There is often a lot of confusion over what a notary does, what services are offered and when you may need to employ a notary yourself. In this article, we break down the basics of notarial services offered internationally, and what the differences are between a scrivener and a public notary.
What is a Notary?
Notaries are legally appointed officials who serve to administer oaths, affirmations and acknowledgements. They also verify or give proof of the execution of important legal documents. Most countries have some form of notary public who perform their services upon request to the general public, however, many countries also have notaries that work only with international matters and foreign language documents so that they can give the proper legal proof for all documents, even those in which they are not in the official language or would otherwise require translation.
What services are performed by a Notary?
Notaries can make sure that documents are:
In order (i.e., valid from the state/country of origin) and in the correct language. Used in a certain way (i.e., signatures, notarized under a given treaty.) Signed by the person whose name appears on it. Signed according to proper documentation. Notarized for the purpose that it was intended to be.
A notary may also perform other services, such as:
Approving or certifying copies of documents. Recommending individual witnesses. Applying seal(s) to documents (for example, on an original will). Taking an acknowledgment for delivery of a document (these are typically used in international and international-specific, but not in domestic legal matters). Establishing ownership of personal property, real estate and other records.
Scrivener Notary vs Public Notary
The most common type of notary is the public notary, or as they are known in the US, the commissioned notary. Certain locations only have commissioning jurisdictions for public notaries (such as some states in the US), however, in most countries there are both commissioned and non-commissioned (professional or private) notaries.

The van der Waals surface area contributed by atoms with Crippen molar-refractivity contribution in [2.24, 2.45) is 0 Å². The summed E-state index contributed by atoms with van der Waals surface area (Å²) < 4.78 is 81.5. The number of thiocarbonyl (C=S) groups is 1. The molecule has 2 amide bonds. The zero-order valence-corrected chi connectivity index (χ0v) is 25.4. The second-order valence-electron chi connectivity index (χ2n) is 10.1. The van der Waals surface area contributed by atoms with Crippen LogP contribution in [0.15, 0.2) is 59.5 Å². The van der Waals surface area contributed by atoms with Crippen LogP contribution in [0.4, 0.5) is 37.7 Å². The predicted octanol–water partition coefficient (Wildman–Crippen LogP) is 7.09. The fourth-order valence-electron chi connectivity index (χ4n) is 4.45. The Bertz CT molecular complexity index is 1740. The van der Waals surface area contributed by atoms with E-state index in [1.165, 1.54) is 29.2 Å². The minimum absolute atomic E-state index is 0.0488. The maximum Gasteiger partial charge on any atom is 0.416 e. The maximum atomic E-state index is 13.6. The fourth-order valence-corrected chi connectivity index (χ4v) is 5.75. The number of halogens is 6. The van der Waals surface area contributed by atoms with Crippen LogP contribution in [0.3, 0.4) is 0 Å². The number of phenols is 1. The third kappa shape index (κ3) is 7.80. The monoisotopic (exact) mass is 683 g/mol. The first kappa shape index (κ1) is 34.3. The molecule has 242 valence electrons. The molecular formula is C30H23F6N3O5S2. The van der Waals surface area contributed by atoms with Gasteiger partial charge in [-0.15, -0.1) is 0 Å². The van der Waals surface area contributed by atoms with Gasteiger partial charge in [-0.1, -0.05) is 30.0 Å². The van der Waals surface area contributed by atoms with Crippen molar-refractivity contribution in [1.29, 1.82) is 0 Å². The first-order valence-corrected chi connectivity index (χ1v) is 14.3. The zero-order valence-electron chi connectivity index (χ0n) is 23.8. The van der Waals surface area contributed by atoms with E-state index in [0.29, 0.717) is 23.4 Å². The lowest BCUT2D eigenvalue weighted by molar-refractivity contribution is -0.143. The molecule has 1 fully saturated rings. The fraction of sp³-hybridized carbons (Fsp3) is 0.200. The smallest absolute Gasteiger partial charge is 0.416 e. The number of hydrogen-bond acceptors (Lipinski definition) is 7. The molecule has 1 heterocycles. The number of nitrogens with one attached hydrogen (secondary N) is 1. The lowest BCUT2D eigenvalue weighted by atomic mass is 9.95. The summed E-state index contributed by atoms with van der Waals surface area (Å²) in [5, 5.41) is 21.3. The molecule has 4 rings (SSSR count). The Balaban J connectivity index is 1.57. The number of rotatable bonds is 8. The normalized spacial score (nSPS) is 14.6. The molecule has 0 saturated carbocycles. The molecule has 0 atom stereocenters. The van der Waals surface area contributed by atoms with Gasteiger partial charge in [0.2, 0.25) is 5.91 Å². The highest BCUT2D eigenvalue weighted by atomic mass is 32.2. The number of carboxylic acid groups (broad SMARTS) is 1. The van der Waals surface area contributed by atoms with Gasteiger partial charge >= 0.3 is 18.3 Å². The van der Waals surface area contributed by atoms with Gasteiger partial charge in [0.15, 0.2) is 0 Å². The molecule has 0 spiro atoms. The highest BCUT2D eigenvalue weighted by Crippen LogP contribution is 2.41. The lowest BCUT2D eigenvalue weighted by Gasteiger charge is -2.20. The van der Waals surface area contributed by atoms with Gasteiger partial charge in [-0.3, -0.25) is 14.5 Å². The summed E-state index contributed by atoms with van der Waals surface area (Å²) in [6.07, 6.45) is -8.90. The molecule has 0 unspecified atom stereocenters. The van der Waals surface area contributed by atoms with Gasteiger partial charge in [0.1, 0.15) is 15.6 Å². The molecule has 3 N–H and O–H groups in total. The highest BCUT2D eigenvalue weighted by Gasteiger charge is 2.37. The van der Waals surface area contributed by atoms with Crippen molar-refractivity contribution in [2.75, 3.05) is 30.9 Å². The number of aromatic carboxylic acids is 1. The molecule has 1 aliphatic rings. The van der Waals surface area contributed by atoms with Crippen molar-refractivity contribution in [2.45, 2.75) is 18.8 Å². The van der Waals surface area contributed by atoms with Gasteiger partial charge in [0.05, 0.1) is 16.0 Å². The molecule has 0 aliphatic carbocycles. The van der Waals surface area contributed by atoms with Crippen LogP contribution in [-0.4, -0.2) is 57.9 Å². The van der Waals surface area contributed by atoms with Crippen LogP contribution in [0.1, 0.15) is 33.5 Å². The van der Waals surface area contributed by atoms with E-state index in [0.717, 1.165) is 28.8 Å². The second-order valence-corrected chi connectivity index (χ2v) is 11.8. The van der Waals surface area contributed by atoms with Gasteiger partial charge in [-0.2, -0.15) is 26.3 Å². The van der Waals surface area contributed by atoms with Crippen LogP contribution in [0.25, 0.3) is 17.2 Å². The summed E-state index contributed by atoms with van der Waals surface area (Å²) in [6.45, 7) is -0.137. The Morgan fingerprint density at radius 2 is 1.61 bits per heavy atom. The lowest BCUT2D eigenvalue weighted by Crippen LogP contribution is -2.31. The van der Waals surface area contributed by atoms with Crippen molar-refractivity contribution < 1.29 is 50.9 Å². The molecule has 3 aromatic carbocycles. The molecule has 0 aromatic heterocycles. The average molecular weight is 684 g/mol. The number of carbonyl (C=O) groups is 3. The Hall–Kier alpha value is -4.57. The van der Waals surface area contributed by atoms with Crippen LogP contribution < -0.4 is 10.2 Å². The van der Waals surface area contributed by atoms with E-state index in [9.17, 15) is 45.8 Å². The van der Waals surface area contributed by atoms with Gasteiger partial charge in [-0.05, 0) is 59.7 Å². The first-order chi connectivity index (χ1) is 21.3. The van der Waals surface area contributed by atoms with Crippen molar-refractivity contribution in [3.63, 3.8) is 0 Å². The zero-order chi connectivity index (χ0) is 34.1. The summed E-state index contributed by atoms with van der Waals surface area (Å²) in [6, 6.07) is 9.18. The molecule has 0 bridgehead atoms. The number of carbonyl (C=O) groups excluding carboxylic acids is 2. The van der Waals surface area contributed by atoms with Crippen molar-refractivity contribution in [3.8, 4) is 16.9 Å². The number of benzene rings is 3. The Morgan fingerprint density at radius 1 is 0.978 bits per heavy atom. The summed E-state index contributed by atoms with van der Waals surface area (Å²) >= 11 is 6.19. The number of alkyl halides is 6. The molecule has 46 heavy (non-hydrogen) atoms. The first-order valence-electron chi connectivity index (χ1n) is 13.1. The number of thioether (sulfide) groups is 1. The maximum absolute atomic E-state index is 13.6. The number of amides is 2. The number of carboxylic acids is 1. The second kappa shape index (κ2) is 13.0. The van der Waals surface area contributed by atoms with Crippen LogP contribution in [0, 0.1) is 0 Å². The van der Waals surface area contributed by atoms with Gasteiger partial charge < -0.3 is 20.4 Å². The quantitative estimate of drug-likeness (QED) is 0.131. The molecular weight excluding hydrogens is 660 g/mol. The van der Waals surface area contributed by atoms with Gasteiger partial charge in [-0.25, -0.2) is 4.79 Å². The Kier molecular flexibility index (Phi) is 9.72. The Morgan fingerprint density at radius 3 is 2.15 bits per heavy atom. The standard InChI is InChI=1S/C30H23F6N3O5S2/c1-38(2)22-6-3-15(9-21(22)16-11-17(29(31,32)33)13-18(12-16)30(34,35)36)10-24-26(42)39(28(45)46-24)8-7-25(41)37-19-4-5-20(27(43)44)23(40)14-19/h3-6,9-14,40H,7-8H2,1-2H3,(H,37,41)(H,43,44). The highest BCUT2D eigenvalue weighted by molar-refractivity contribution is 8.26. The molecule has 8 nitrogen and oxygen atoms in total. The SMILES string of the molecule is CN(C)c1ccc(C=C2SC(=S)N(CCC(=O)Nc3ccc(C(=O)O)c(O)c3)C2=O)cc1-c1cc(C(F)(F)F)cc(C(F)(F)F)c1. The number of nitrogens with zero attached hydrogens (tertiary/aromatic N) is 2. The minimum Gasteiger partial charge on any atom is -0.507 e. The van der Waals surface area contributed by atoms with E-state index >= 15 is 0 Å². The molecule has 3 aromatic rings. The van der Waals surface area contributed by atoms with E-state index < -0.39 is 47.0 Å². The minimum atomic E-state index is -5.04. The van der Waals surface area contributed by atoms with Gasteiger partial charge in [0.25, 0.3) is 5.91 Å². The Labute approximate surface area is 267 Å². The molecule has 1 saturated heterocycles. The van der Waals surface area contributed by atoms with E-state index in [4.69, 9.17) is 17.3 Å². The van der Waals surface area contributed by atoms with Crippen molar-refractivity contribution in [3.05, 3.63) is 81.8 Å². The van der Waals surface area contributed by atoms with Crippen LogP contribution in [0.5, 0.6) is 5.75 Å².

A scrivener notary, also known as private or professional notary, or commissioning notarisation in the UK is an alternative to the public notary. A scrivener notary will normally be sponsored by another person (in most cases, a lawyer) and will usually perform all of the services listed above on their own. Additionally, they may perform other services such as:
Applying seals to documents. Taking acknowledgements for delivery of documents. Verifying documents. Certifying copies of documents. Recommending individual witnesses. Creating certified translations. Conversing with overseas counsel, authorities, courts, opposing parties or their attorneys.
When to use a scrivener notary
Scrivener notary services are generally used in the following instances:
– When a document must be certified by a notary.
– When a document must be translated into a foreign language, but the translation is also legally valid for use in most countries.
– Professional advice from an expert on the legal validity of documents or their execution for use internationally.
What is the difference between a Public and a Scrivener Notary? Why do some countries have both?
Many countries do not have public notaries at all, and instead commissioning is done by a scrivener who is sometimes called an honorary notary. In countries that have both, a private commissioning notary can be hired to perform the same services as a public commissioning notary in foreign language documents, although the number of countries that employ both is growing.
A commissioned public notary will normally be paid a fee for their services or something in return (such as a service), whereas the fees of private scrivener notaries will usually simply be passed on to the client.
“The scrivener is the notary of the future. He is independent and self-dependent. He has dignity. And he has no superiors.” – Friedrich Nietzsche